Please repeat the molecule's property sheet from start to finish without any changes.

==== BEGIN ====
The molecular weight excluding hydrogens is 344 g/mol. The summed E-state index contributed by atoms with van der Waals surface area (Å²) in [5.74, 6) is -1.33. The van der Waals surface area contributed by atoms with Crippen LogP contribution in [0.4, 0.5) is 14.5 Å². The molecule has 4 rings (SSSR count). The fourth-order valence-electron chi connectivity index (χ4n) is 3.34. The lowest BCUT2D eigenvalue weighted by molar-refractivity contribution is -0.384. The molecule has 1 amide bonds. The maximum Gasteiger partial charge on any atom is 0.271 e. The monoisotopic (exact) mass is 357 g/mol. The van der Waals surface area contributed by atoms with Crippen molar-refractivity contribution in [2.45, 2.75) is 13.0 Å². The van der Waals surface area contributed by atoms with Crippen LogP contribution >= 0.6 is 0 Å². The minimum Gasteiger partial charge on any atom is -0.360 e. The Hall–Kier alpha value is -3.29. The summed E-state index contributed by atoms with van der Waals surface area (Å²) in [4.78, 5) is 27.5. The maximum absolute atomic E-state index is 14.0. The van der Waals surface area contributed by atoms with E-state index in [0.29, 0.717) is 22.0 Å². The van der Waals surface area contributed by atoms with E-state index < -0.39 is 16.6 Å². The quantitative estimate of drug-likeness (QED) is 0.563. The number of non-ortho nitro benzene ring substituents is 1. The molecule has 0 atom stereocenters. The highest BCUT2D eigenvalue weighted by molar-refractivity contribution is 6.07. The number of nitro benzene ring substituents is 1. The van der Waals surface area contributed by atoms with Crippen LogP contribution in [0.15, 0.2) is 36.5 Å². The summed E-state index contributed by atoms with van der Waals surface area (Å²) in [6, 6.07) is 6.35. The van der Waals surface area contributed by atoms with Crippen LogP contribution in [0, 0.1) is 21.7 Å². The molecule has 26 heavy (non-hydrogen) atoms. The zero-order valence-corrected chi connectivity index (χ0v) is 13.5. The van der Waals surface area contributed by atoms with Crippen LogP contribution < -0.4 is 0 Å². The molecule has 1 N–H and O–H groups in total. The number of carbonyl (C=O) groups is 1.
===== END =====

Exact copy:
The molecular weight excluding hydrogens is 344 g/mol. The summed E-state index contributed by atoms with van der Waals surface area (Å²) in [5.74, 6) is -1.33. The van der Waals surface area contributed by atoms with Crippen LogP contribution in [0.4, 0.5) is 14.5 Å². The molecule has 4 rings (SSSR count). The fourth-order valence-electron chi connectivity index (χ4n) is 3.34. The lowest BCUT2D eigenvalue weighted by molar-refractivity contribution is -0.384. The molecule has 1 amide bonds. The maximum Gasteiger partial charge on any atom is 0.271 e. The monoisotopic (exact) mass is 357 g/mol. The van der Waals surface area contributed by atoms with Crippen molar-refractivity contribution in [2.45, 2.75) is 13.0 Å². The van der Waals surface area contributed by atoms with Crippen LogP contribution >= 0.6 is 0 Å². The minimum Gasteiger partial charge on any atom is -0.360 e. The Hall–Kier alpha value is -3.29. The summed E-state index contributed by atoms with van der Waals surface area (Å²) in [4.78, 5) is 27.5. The maximum absolute atomic E-state index is 14.0. The van der Waals surface area contributed by atoms with E-state index in [0.29, 0.717) is 22.0 Å². The van der Waals surface area contributed by atoms with E-state index < -0.39 is 16.6 Å². The quantitative estimate of drug-likeness (QED) is 0.563. The number of non-ortho nitro benzene ring substituents is 1. The molecule has 0 atom stereocenters. The highest BCUT2D eigenvalue weighted by molar-refractivity contribution is 6.07. The number of nitro benzene ring substituents is 1. The van der Waals surface area contributed by atoms with Crippen LogP contribution in [0.15, 0.2) is 36.5 Å². The summed E-state index contributed by atoms with van der Waals surface area (Å²) in [6, 6.07) is 6.35. The van der Waals surface area contributed by atoms with Crippen LogP contribution in [0, 0.1) is 21.7 Å². The molecule has 26 heavy (non-hydrogen) atoms. The zero-order valence-corrected chi connectivity index (χ0v) is 13.5. The van der Waals surface area contributed by atoms with Crippen LogP contribution < -0.4 is 0 Å². The molecule has 1 N–H and O–H groups in total. The number of carbonyl (C=O) groups is 1.